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Cultural Trauma and Resilience in the Pacific

The Skoll Centre’s Apprenticing with a Problem awards support individuals to engage in experiential learning and deep immersion around the challenges that they seek to tackle.

Oxford MBA alumna, Laura Taylor was a 2016-17 awardee whose apprenticeship took her to New Zealand to learn about indigenous social entrepreneurship and cultural resilience.

Growing up in Hawai‘i, I learned early on that there are many ways of seeing the world—that each culture encompasses unique values, beliefs, and norms that influence our decisions and interactions. From an early age, I’ve been drawn to the issue of cultural resilience.

In a globalised economy, how can we protect the practices and perspectives that have sustained peoples and environments for generations? In an era of migration and resettling, how can we uplift the humanity that connects us, while preserving the diversity of thought, language and identity that enriches us?

These are questions I brought to my Apprenticeship—and indeed, to the MBA. Midway through Michaelmas term, as I grappled with conflicting worldviews, I was told, “Adding does not mean losing. A beautiful polished table would not be so if not for the wood underneath; rather, each new layer adds onto the next, building depth.” I held onto this reassurance: as I learned new theories, new methods, and new perspectives, I would not lose the knowledge, beliefs and values that I carried with me. Instead I would enrich them through new layers of understanding.

During my four-month Apprenticeship in Aotearoa New Zealand, I focused on social entrepreneurship as a vehicle for healing the cultural trauma of colonisation.

My intention was to learn from the Māori people who, in my home of Hawai‘i, are held up as exemplars in rebuilding an indigenous economy. Sharing similar histories of traumatic disconnect from their land, language and economic base, the Māori of Aotearoa and the Kanaka Maoli of Hawai‘i face similar disparities in health, income and educational attainment. From years of working alongside communities indigenous to Hawai‘i and the Pacific, I saw these disparities as rooted in the loss of identity and culture. And I saw the growth of indigenous enterprise as a key opportunity for restoration and healing.

The Treaty of Waitangi established Aotearoa New Zealand as a land of two cultures, and it provides legitimacy—a metaphorical/political tūrangawaewae (ground upon which to stand)—for Māori people. The right for Māori to be, to own, and to prosper has been embedded within the country’s laws and economic structures, and within Māori psyches, in a way that has not happened for Native Hawaiians.

Indeed Hawai’i can learn from this ownership-based approach, in order to bring greater control and a more equitable distribution of assets to Kanaka Maoli.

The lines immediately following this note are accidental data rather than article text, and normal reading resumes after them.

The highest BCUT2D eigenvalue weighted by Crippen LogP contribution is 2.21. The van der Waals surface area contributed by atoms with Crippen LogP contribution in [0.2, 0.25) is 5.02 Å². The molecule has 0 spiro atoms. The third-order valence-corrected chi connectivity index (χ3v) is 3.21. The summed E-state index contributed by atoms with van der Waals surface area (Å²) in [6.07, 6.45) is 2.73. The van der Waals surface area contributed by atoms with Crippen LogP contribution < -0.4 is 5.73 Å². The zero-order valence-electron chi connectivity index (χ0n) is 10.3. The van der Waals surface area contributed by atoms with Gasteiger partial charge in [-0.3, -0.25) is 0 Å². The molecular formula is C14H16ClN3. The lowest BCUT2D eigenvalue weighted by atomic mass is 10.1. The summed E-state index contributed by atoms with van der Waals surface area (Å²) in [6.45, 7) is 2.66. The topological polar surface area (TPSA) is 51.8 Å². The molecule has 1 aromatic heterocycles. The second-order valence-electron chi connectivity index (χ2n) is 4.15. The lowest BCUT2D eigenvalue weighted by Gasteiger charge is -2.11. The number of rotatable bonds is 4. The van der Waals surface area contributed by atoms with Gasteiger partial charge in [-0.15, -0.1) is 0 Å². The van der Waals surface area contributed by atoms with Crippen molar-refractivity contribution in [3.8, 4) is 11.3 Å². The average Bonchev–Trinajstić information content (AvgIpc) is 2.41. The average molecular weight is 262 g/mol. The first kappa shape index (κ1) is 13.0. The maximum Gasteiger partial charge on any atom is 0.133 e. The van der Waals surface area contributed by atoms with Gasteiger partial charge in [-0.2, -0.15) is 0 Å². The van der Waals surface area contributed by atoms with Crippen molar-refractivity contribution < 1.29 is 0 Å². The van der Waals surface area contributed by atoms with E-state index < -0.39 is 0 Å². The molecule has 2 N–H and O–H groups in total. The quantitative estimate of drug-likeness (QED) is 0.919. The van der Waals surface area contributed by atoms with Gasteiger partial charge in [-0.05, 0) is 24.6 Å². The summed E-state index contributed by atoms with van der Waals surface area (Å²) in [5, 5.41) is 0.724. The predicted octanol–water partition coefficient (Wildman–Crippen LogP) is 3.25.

At the same time, through my Apprenticeship in Aotearoa, I have seen Hawai‘i’s strengths revealed. These include:

  • Its multicultural inclusivity—built on the value of welcoming that is integral to the Hawaiian culture, and the generations of cultures coming to thrive side-by-side (challenged, yet ever more important, with each new wave of immigration);
  • The hunger of its young people for spiritual and cultural sustenance;
  • And the establishment across the Hawaiian islands of sustainable, reciprocal models of relationship with the land.

While the control of land assets and the ownership of largescale farming, forestry, and fishing enterprises have uplifted Māori iwi (tribes) financially, New Zealand’s economic structure is arguably fueling rather than healing the rift between values and practice for Māori people. Indeed, I have come to believe that in order for healing to occur within business models, it must first take place spiritually and psychologically, within communities and individuals.

In Hawai‘i we are on track to get this right, and to build from this place of reconciliation a more inclusive, restorative, sustainable economy. In Aotearoa, I have found a need for something more.

Although my Apprenticeship is over, this learning and this work will continue for the rest of my life. I have settled in Aotearoa and am working at World Vision in an intrapreneurial role that involves nurturing social entrepreneurship, writing on the role of faith and spirituality in development, and supporting ambiculturalism within this 60-year-old non-profit.

At the same time I am staying connected to Hawai‘i and its burgeoning indigenous enterprise sector. Traveling home again in March I met with friends and former colleagues who are figuring out where enterprise models fit—and where they do not—within their mission to uplift communities. And two weeks ago I received an email from a Māori carver who, while visiting Hawai‘i, had happened upon my former workplace, Ho‘oulu ‘Āina, where his holiday revealed a broader purpose. Now back in Aotearoa, he has committed to fostering an exchange across our islands. His deep knowledge of Māori carving and heritage tourism will be shared with young Kanaka Maoli in Kalihi, while Kalihi’s knowledge of wa‘a (canoeing) will be brought back to Aotearoa to help to revive Māori’s own tradition of navigation. I aim to support this as best I can, serving as a bridge between my adopted lands.

Download the Laura’s Apprenticing with a Problem report.

Read more about Apprenticing with a Problem on the Skoll Centre website.

[image source: ‘Silver Fern New Zealand Icon’ by Simon Falvo via Flickr]